Tuesday, April 21, 2015

2015 Garden: You Have To Start Sometime

So yesterday I started my 2015 Spring Garden.

I have been delaying, to be honest.  Two reasons really:  one is that I have a tendency to plan too early (or with my luck, too late - but that is a separate issue entirely).  The second is a challenge that I face with many of the projects that I have going on:  I convince myself that it will be such an onerous task that it will take too much time to do it unless I have a large block of time to invest.

But I have had to deal with the fact (at least for reason two) that large blocks of time simply do not exist and I will have to take the bite size chunks that I have, even if that means I only plant one vegetable a day for two weeks.  So yesterday was my first carving out of time.

Today was grain day.  I have actually come to enjoy grains a great deal:  they are satisfying to grow, can be used in a variety of ways, and add a certain beauty to any garden.  The actual cutting and threshing are no more difficult than  working with most other items in a garden - with a couple of buckets, an electric fan, an aluminum bat, and a drying pan one is ready to go.

Today I planted four kinds of grains:  Alfalfa (for nitrogen), a Gazelle rye, Sonoran Wheat (also fast growing) and Sweet Sorghum.  All of these are an experiment for me in one way or another:  the Alfalfa is to put nitrogen back into soil (and maybe get a little hay for the rabbits - who knows?), the rye and wheat are my attempt to find a grain that will grow in the short spring and early summer we have here (water conservation and potential quick turnover of the real estate is the goal here), and the Sorghum is an experiment in trying to grow an alternative to commercially available sugar (if the stuff actually grows, I will have to quickly develop a method of extracting the syrup - another potential adventure waiting to happen).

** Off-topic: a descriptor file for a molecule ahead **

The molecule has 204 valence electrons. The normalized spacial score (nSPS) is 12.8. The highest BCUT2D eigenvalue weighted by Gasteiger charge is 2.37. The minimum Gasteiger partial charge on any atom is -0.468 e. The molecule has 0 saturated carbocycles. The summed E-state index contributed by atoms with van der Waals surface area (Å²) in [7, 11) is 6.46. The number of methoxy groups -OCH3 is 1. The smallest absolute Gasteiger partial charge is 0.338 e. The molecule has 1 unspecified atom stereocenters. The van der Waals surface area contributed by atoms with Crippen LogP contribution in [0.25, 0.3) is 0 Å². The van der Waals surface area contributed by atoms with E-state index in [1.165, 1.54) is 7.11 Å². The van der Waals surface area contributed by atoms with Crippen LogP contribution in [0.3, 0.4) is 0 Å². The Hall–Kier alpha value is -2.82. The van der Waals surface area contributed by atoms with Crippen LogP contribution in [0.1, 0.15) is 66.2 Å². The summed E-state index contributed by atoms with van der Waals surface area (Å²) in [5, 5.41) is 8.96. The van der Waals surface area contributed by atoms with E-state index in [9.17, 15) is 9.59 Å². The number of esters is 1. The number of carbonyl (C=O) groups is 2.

I never know if  I plant it right - I am too impatient to make straight rows so I just hand sprinkle (or, as turns out, seed packets work even better!), cover with soil, and water.

We will see how it goes - I always temper my enthusiasm with the acceptance that many of the things I plant do not make it and really I am just trying to understand what I can grow at this point.  Still, grain is one of the more forgiving of garden items: give it enough sun and rain and something is sure to grow.

So for better or worse, the gardening season is upon us.  Huzzah!

2 comments:

  1. Have you thought about Millet for a grain? Supposedly it is very drought tolerant and fast growing. I won't even start the garden until May as our last frost date is actually May 15th. some years I can start in April and be fine but it has bitten me a few times so I just hold off now.

    Good luck with everything you are growing!!!

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    1. I actually (accidentally) have grown millet a couple of times thanks to squirrels and birds dropping them in my garden space. It is remarkably drought tolerant, but I have not (as yet) found a real use for it as a food.

      Thanks for the good wishes. For me, gardening is always a bit of an adventure as I never really know what will make it in any given year.

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